I was eight years old when on Jan. 22, 1973 , the U.S. Supreme Court made abortion legal throughout the country.
Growing up in a post-Roe v. Wade world, I listened to friends who had chosen an abortion rather than risk losing their chance to get a college education and the better jobs that came with an education.
I witnessed the miraculous and precious births of two of my goddaughters.
I stood by a cousin who at 15 became a mother.
I heard the stories of women who endured childhood emotional and sexual abuse, which later resulted in young adult promiscuity, unwanted pregnancies, and abortions.
And like most Americans and many Catholics, I feel uneasy about the complexities of abortion.
Pro-choice women talk about reproductive rights while pro-life women talk about innocent human lives lost. For me what gets lost in the debates too often is the conditions women face that make them want to choose an abortion.
The Alan Guttmacher Institute (Planned Parenthood’s research branch) reports that women have abortions for two main reasons?lack of financial resources and lack of emotional support.
My hope for the next thirty years is that women and men across the country demand that a few of the billions we’re spending on weapons of mass destruction are instead used to pay mothers for the work they do.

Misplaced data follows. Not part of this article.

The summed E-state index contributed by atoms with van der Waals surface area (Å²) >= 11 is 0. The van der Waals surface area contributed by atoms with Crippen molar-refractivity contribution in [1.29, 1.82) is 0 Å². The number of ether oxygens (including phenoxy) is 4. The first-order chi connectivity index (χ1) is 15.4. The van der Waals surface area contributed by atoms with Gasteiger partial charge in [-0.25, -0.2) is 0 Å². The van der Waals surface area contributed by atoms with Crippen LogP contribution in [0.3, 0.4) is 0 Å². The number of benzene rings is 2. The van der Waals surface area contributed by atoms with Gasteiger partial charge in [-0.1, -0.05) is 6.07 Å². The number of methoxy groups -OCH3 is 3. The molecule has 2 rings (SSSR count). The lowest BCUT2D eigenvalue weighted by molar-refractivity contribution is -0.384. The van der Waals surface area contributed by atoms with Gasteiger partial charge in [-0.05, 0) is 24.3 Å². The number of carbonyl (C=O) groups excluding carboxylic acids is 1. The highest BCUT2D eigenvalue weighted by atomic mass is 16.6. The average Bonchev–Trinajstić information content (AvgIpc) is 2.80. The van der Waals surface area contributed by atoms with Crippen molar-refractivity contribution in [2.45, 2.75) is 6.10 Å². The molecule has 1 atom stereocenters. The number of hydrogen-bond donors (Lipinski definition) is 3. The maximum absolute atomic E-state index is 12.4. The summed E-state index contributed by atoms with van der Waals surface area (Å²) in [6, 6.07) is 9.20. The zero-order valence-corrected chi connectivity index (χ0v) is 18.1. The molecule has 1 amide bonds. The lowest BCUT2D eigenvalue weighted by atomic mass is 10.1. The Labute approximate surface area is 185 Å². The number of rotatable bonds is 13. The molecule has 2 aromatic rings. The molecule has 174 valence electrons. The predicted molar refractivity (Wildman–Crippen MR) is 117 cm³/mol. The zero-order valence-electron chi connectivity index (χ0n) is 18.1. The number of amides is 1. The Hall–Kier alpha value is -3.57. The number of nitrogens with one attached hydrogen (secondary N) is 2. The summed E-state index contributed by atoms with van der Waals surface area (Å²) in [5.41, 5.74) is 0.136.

In these United States no longer is a mother’s job considered an unpaid hobby. Mothering isn’t something you get to after you’ve finished a long day at your paying job.
There are European countries where women are paid for much longer maternity leave. These communities recognize that giving a new mother adequate time and money to care for her baby benefits everyone.
Just as crucial as money is good, thoughtful and organized emotional support. These days women need help creating the “villages” that will help them raise happy and healthy children and help them stay happy and healthy too.
I knew a woman who put together a team of some 18 friends willing to take turns to be there for her, her husband, and their baby. Imagine having commitments from other adults to think about a family on an ongoing basis: people to pitch in with babysitting, run errands, listen to a mom’s frustrations or fears, run a mop over a kitchen floor, and take mom or dad out to the movies or to a gym.
Those are two ideas?adequate maternity leave up to one and two years, and support teams for mothers.
A new pro-life campaign?Women Deserve Better?offers hope that the pro-life movement is focusing more of its resources on addressing the concerns of women who feel abortion is their best option.
Do women deserve better? Yes. Do mothers deserve better? Yes. During this next thirty years let’s figure out what better looks like.
FROM THE EDITOR:
The teaching of the Catholic Church on this issue is that human life merits protection from conception to natural death; therefore, the Church is opposed to abortion. For more information, see A Matter of the Heart, Bishop Wilton Gregory’s statement on the 30th anniversary of Roe v. Wade.